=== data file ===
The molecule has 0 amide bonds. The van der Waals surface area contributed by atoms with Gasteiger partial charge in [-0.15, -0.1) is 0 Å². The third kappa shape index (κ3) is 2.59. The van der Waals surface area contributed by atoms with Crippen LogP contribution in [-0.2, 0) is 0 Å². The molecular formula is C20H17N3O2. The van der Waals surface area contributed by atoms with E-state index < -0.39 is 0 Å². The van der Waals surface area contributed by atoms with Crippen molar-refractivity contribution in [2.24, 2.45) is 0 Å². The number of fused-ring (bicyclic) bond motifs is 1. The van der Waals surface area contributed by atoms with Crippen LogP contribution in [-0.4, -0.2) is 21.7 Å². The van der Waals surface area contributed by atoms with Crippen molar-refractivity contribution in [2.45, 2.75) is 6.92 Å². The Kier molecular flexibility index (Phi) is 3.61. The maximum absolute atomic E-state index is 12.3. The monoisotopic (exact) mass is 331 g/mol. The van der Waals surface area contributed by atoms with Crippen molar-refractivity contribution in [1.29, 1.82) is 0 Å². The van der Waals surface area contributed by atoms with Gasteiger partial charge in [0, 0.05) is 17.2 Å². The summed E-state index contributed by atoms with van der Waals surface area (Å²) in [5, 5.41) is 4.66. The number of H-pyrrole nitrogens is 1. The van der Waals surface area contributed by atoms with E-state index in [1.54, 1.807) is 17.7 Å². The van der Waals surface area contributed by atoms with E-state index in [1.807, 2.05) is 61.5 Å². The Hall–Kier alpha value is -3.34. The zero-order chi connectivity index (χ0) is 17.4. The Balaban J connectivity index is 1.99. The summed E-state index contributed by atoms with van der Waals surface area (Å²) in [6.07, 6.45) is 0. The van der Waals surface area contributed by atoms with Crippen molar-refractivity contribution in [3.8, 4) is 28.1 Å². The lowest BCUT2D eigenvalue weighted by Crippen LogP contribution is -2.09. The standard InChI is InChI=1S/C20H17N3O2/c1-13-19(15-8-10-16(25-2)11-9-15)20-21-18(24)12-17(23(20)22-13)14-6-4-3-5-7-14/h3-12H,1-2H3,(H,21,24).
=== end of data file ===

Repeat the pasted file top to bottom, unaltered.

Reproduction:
The molecule has 0 amide bonds. The van der Waals surface area contributed by atoms with Gasteiger partial charge in [-0.15, -0.1) is 0 Å². The third kappa shape index (κ3) is 2.59. The van der Waals surface area contributed by atoms with Crippen LogP contribution in [-0.2, 0) is 0 Å². The molecular formula is C20H17N3O2. The van der Waals surface area contributed by atoms with E-state index < -0.39 is 0 Å². The van der Waals surface area contributed by atoms with Crippen molar-refractivity contribution in [2.24, 2.45) is 0 Å². The number of fused-ring (bicyclic) bond motifs is 1. The van der Waals surface area contributed by atoms with Crippen LogP contribution in [-0.4, -0.2) is 21.7 Å². The van der Waals surface area contributed by atoms with Crippen molar-refractivity contribution in [2.45, 2.75) is 6.92 Å². The Kier molecular flexibility index (Phi) is 3.61. The maximum absolute atomic E-state index is 12.3. The monoisotopic (exact) mass is 331 g/mol. The van der Waals surface area contributed by atoms with Crippen molar-refractivity contribution in [1.29, 1.82) is 0 Å². The van der Waals surface area contributed by atoms with Gasteiger partial charge in [0, 0.05) is 17.2 Å². The summed E-state index contributed by atoms with van der Waals surface area (Å²) in [5, 5.41) is 4.66. The number of H-pyrrole nitrogens is 1. The van der Waals surface area contributed by atoms with E-state index in [1.54, 1.807) is 17.7 Å². The van der Waals surface area contributed by atoms with E-state index in [1.807, 2.05) is 61.5 Å². The Hall–Kier alpha value is -3.34. The zero-order chi connectivity index (χ0) is 17.4. The Balaban J connectivity index is 1.99. The summed E-state index contributed by atoms with van der Waals surface area (Å²) in [6.07, 6.45) is 0. The van der Waals surface area contributed by atoms with Crippen molar-refractivity contribution in [3.8, 4) is 28.1 Å². The lowest BCUT2D eigenvalue weighted by Crippen LogP contribution is -2.09. The standard InChI is InChI=1S/C20H17N3O2/c1-13-19(15-8-10-16(25-2)11-9-15)20-21-18(24)12-17(23(20)22-13)14-6-4-3-5-7-14/h3-12H,1-2H3,(H,21,24).